If you like me have turned corners with Zen as sign posts and have come away with less than satisfactory comprehension as to what "it is," you also may find this book helpful. In college years I read "Zen and the Art of Motorcycle, etc." as well as "Zen and the Art of Archery." Both had me wanting to know more about Zen.
That said, I do not know what Zen is. I have now read Suzuki's book and I cannot explain it to my friend who asked me what "it is." It is a concept very different from the Western Philosophical dialectic tradition. I cannot tell you, the reader, what it is.
Suzuki does an exceptional job in presenting the idea framed in terms of Japanese culture. As we learn by comparison, this helps significantly. His scholarship is first rate. He addresses questions such as how Buddhism, a belief that embraces life, can be consistent with kendo, the art of swordsmanship, which obviously must deal with violent death and somehow connect with Zen and the Art of the Tea Ceremony. Moreover, he presents common allegorical tales from eastern texts to illustrate ideas about Zen. This helped me since I had read several of the same or similar tales in various books. (In fact, I suspect some of them may be the same tales, corrupted by time and telling.) One tale, about a Samurai posing as a monk to defeat a kidnapper, appears in one of the first scenes of the movie, "The Seven Samurai." I include this to answer one of the other reviewers who questioned the connection between Zen and Japanese Culture.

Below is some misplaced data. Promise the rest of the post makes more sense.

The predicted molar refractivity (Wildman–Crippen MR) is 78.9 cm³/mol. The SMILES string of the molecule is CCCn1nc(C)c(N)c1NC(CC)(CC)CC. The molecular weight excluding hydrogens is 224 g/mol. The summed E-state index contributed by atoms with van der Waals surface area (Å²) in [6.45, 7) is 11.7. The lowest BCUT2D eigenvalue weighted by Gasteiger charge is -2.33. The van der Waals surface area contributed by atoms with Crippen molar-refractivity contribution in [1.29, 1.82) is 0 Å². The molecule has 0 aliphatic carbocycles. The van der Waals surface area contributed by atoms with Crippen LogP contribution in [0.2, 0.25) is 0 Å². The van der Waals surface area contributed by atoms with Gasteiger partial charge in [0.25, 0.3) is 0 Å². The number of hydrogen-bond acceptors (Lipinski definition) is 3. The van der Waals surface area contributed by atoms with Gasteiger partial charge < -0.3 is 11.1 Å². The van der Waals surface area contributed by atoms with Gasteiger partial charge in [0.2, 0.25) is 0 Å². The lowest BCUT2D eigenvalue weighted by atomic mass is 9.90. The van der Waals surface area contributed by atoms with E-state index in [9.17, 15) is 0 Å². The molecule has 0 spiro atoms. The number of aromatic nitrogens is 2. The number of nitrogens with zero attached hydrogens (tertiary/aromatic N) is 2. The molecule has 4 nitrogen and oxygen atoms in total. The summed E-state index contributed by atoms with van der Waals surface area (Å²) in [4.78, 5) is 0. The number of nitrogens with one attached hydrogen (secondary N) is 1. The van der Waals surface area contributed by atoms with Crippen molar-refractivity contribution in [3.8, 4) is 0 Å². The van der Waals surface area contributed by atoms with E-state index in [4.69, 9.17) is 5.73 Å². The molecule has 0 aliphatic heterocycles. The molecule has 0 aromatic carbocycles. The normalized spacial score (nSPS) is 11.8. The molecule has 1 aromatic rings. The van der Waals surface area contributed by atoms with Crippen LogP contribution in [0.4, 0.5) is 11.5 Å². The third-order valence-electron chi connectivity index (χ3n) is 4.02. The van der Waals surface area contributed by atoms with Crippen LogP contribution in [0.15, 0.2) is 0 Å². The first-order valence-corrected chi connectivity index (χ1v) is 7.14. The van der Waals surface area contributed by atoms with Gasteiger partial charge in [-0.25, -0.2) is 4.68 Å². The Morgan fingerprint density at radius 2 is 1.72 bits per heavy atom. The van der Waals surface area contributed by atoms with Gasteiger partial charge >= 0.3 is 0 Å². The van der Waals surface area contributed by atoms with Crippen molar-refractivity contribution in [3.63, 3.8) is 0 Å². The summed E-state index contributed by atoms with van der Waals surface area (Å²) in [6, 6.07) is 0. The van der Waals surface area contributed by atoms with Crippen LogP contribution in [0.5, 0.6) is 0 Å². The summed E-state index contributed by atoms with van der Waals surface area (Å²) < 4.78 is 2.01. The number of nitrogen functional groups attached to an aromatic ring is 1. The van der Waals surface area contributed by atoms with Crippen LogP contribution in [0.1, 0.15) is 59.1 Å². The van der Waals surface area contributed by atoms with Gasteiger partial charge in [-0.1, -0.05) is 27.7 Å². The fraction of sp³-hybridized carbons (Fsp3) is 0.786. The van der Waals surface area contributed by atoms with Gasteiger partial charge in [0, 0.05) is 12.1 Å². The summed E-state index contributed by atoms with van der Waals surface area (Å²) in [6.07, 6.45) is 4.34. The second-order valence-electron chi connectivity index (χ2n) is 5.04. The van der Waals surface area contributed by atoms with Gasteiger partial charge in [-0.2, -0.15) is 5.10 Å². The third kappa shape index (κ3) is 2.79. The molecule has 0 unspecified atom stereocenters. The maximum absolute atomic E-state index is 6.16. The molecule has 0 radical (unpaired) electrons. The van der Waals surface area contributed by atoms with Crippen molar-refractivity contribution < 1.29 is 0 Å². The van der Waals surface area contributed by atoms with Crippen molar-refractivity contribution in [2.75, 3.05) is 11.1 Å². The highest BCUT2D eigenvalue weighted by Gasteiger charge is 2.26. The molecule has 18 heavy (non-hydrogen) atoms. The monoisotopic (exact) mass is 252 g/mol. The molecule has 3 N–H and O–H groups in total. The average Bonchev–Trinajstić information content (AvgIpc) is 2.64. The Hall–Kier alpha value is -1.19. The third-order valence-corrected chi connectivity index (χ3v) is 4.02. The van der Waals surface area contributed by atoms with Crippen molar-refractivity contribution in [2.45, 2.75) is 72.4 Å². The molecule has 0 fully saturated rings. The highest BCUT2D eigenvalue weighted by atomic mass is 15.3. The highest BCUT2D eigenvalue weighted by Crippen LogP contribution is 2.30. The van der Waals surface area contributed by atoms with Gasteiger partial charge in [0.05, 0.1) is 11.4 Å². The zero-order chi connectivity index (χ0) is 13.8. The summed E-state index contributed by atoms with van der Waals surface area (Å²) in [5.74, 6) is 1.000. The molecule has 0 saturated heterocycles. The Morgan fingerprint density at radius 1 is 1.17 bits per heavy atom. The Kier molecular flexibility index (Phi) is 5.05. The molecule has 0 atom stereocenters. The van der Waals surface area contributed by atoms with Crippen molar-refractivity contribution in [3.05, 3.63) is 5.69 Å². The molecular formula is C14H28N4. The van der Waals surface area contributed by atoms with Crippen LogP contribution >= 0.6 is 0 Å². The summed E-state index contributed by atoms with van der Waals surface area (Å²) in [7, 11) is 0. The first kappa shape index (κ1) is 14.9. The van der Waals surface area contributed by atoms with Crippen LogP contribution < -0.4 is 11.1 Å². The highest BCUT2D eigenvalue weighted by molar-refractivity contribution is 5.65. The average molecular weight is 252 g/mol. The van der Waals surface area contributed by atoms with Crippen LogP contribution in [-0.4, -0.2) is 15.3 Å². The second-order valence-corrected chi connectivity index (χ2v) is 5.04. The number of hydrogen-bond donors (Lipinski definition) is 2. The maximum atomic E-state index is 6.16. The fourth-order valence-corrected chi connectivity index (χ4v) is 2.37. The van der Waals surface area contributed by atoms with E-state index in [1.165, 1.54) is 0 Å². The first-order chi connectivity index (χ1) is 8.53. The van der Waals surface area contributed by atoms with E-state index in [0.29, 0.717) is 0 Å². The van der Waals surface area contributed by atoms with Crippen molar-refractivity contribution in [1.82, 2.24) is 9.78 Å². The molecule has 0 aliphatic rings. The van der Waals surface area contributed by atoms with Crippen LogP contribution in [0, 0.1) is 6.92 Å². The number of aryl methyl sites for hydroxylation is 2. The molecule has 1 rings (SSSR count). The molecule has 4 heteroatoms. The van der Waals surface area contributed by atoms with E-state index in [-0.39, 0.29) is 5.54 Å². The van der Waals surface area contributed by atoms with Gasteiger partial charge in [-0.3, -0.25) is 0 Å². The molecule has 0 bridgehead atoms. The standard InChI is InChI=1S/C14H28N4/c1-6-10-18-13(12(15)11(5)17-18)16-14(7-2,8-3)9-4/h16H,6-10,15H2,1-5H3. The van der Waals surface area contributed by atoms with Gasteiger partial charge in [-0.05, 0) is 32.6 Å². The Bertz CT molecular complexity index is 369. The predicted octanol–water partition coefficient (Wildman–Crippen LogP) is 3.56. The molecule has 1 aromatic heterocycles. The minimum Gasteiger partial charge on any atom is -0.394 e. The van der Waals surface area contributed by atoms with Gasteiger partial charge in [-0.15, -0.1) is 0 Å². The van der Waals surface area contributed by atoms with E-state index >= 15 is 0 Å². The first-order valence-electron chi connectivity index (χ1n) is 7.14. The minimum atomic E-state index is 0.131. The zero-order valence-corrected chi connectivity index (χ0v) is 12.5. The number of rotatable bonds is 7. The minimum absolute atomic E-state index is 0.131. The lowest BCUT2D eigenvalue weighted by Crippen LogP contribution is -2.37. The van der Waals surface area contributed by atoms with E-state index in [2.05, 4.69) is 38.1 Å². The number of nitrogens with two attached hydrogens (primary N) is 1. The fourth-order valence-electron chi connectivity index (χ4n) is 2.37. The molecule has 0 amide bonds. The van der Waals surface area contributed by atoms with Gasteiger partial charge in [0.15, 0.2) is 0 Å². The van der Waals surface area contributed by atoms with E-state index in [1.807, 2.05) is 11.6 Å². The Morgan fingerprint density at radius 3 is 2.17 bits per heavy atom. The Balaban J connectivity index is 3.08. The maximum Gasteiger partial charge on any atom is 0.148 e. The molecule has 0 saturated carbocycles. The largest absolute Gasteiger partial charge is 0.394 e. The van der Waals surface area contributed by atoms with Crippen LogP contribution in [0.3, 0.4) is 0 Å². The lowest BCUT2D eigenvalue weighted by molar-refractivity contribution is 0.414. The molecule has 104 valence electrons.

How pervasive Zen is in the culture, I have no idea. I am not sophisticated enough in the matter to definitively respond, but I did find, in my limited experience, a connection of significance. Moreover, I do sense that I know more now after having read Suzuki's book than before.
Finally, for those who want to know what Zen is, I would recommend they include this book in their travels. I believe--think is not the appropriate word--that understanding it is a long process. One learns techniques of thinking that inhibit knowing but are necessary. One distances oneself from the techniques for them to become natural. One appreciates the distance and the techniques and becomes entangled in pride. Finally, I believe, one loses all of oneself and is. Now that is what I do not know it is.
Be sure to read the tale of "The Swordman and the Cat" beginning on page 429.
Great book and loaded with information about Zen in Japanese culture. I especially like the little folk tales he adds to enhance the book's overall appeal. Just doesn't get much better than this folks.